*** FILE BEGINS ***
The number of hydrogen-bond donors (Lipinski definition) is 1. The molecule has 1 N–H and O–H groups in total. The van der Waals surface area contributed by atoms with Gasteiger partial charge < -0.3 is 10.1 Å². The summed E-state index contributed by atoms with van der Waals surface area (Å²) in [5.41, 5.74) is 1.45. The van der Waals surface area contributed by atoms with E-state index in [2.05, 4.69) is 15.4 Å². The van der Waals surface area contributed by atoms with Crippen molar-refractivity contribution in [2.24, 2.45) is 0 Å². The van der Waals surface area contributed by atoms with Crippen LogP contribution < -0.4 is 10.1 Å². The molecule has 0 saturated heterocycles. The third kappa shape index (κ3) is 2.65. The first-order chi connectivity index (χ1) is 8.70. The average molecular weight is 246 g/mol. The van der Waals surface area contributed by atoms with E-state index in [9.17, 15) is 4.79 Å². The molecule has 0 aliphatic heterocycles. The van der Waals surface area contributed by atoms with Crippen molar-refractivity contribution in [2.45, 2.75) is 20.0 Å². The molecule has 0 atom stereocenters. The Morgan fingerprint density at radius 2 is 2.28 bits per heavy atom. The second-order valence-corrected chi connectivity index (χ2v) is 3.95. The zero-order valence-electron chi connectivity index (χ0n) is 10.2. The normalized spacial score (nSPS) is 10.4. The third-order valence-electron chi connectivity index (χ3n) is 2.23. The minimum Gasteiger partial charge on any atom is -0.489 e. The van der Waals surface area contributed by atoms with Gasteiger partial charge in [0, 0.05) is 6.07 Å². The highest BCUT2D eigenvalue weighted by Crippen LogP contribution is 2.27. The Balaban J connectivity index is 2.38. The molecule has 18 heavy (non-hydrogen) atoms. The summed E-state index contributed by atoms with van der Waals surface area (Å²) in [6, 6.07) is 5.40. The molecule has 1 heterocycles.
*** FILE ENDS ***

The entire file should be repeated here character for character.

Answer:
The number of hydrogen-bond donors (Lipinski definition) is 1. The molecule has 1 N–H and O–H groups in total. The van der Waals surface area contributed by atoms with Gasteiger partial charge < -0.3 is 10.1 Å². The summed E-state index contributed by atoms with van der Waals surface area (Å²) in [5.41, 5.74) is 1.45. The van der Waals surface area contributed by atoms with E-state index in [2.05, 4.69) is 15.4 Å². The van der Waals surface area contributed by atoms with Crippen molar-refractivity contribution in [2.24, 2.45) is 0 Å². The van der Waals surface area contributed by atoms with Crippen LogP contribution < -0.4 is 10.1 Å². The molecule has 0 saturated heterocycles. The third kappa shape index (κ3) is 2.65. The first-order chi connectivity index (χ1) is 8.70. The average molecular weight is 246 g/mol. The van der Waals surface area contributed by atoms with E-state index in [9.17, 15) is 4.79 Å². The molecule has 0 aliphatic heterocycles. The van der Waals surface area contributed by atoms with Crippen molar-refractivity contribution in [2.45, 2.75) is 20.0 Å². The molecule has 0 atom stereocenters. The Morgan fingerprint density at radius 2 is 2.28 bits per heavy atom. The second-order valence-corrected chi connectivity index (χ2v) is 3.95. The zero-order valence-electron chi connectivity index (χ0n) is 10.2. The normalized spacial score (nSPS) is 10.4. The third-order valence-electron chi connectivity index (χ3n) is 2.23. The minimum Gasteiger partial charge on any atom is -0.489 e. The van der Waals surface area contributed by atoms with Gasteiger partial charge in [0, 0.05) is 6.07 Å². The highest BCUT2D eigenvalue weighted by Crippen LogP contribution is 2.27. The Balaban J connectivity index is 2.38. The molecule has 18 heavy (non-hydrogen) atoms. The summed E-state index contributed by atoms with van der Waals surface area (Å²) in [6, 6.07) is 5.40. The molecule has 1 heterocycles.